World Intellectual Property Organization

WIPO Arbitration and Mediation Center

ADMINISTRATIVE PANEL DECISION

Atlas Productions LLC v. toptendiets.org

Case No. D2011-0585

1. The Parties

Complainant is Atlas Productions LLC of New Jersey, United States of America represented by the law firm Loeb & Loeb, LLP, United States of America.

Respondent is toptendiets.org of Utah, United States of America.

2. The Domain Name and Registrar

The disputed domain name <atlasshruggedmovies.com> is registered with GoDaddy.com, Inc.

3. Procedural History

The Complaint was filed with the WIPO Arbitration and Mediation Center (the “Center”) on March 31, 2011. On April 1, 2011, the Center transmitted by email to GoDaddy.com, Inc. a request for registrar verification in connection with the disputed domain name. On April 3, 2011, GoDaddy.com, Inc. transmitted by email to the Center its verification response confirming that the Respondent is listed as the registrant and providing the contact details. Complainant filed an amendment to the Complaint on April 7, 2011.

The Center verified that the Complaint together with the amendment to the Complaint satisfied the formal requirements of the Uniform Domain Name Dispute Resolution Policy (the “Policy” or “UDRP”), the Rules for Uniform Domain Name Dispute Resolution Policy (the “Rules”), and the WIPO Supplemental Rules for Uniform Domain Name Dispute Resolution Policy (the “Supplemental Rules”).

In accordance with the Rules, paragraphs 2(a) and 4(a), the Center formally notified Respondent of the Complaint, and the proceedings commenced on April 11, 2011. In accordance with the Rules, paragraph 5(a), the due date for Response was May 1, 2011. Respondent did not submit any response. Accordingly, the Center notified Respondent’s default on May 2, 2011.

The Center appointed Richard G. Lyon as the sole panelist in this matter on May 10, 2011. The Panel finds that it was properly constituted. The Panel has submitted his Statement of Acceptance and Declaration of Impartiality and Independence, as required by the Center to ensure compliance with the Rules, paragraph 7.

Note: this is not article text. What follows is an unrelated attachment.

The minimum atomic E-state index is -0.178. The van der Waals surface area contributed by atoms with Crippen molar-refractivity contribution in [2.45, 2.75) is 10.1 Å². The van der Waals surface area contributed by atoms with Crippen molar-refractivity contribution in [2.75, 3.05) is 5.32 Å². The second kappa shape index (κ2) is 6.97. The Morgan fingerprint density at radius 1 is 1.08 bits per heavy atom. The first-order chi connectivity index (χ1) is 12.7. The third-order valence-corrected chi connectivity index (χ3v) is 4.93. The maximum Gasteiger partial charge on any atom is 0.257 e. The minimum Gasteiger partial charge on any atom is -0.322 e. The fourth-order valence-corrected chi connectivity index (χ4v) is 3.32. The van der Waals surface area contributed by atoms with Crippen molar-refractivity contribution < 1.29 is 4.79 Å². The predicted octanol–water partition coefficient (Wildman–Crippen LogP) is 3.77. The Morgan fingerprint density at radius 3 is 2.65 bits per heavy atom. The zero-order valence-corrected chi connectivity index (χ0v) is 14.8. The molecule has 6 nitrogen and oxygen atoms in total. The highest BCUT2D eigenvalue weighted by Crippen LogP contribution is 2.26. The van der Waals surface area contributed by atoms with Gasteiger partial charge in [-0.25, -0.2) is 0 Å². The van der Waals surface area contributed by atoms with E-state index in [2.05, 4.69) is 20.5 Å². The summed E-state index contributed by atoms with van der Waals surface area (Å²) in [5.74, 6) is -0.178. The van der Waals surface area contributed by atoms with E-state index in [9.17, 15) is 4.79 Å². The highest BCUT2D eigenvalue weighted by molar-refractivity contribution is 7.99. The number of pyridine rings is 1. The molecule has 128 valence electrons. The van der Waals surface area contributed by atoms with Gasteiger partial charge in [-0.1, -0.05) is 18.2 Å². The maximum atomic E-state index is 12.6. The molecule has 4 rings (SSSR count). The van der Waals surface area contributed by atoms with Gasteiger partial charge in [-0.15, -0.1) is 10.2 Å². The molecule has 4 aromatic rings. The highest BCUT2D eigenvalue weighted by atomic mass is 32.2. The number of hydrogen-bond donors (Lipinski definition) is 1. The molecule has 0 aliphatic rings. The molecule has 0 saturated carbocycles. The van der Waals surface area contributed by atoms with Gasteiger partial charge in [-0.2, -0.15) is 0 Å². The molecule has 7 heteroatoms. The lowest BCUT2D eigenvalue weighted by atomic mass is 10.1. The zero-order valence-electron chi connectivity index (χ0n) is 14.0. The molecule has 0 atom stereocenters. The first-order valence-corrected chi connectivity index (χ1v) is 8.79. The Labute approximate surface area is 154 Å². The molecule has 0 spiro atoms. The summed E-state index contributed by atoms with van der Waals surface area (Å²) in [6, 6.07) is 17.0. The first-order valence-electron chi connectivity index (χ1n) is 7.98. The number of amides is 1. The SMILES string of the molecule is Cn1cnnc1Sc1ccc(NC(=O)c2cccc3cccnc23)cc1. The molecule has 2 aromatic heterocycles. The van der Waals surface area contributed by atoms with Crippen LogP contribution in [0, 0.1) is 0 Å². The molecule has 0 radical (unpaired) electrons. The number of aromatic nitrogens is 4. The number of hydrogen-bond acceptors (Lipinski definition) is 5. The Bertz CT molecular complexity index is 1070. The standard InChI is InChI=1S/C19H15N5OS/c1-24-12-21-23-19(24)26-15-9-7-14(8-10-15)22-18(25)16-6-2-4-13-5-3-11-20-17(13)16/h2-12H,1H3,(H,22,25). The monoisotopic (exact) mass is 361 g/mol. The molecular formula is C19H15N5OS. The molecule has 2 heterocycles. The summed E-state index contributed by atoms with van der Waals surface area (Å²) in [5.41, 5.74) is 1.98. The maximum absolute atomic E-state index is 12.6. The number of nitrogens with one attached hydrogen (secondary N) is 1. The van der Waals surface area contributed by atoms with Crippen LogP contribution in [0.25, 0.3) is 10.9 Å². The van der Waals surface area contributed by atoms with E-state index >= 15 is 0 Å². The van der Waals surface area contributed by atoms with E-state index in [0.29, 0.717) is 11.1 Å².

On June 1, 2011, Respondent sent an email to the Center that stated:

“I am the owner of ‘atlasshruggedmovies.com’

I have no motives to go into infringe on any copyrights.

I am in fact the rightful owner and am waiting the interested party to contact me and make a reasonable communications regarding the domain.

I am not permitting the transfer of this domain to any parties at this time.

Thanks for your considerations.”

Ordinarily the Panel would reject this untimely filing out of hand, but to ensure that there is no question that Respondent has been “given a fair opportunity to present its case” the Panel will treat this communication as the Response.

4. Factual Background

Atlas Shrugged is a novel by Ayn Rand that was published in 1957. Somewhat popular when first published, over the last half-century it has gained almost a cult following as a paean to the free market system and a warning against any government regulation of business. In any sense of the word this novel is famous.

In the past few years, preparations have been made to make the novel into a movie. These have included widespread pre-release, perhaps even pre-filming, publicity. The forthcoming movie or series of movies has been the subject of much publicity in the entertainment and general media. According to the Complaint, production of Atlas Shrugged: Part 1 began in 2010 and the movie was scheduled to open last month.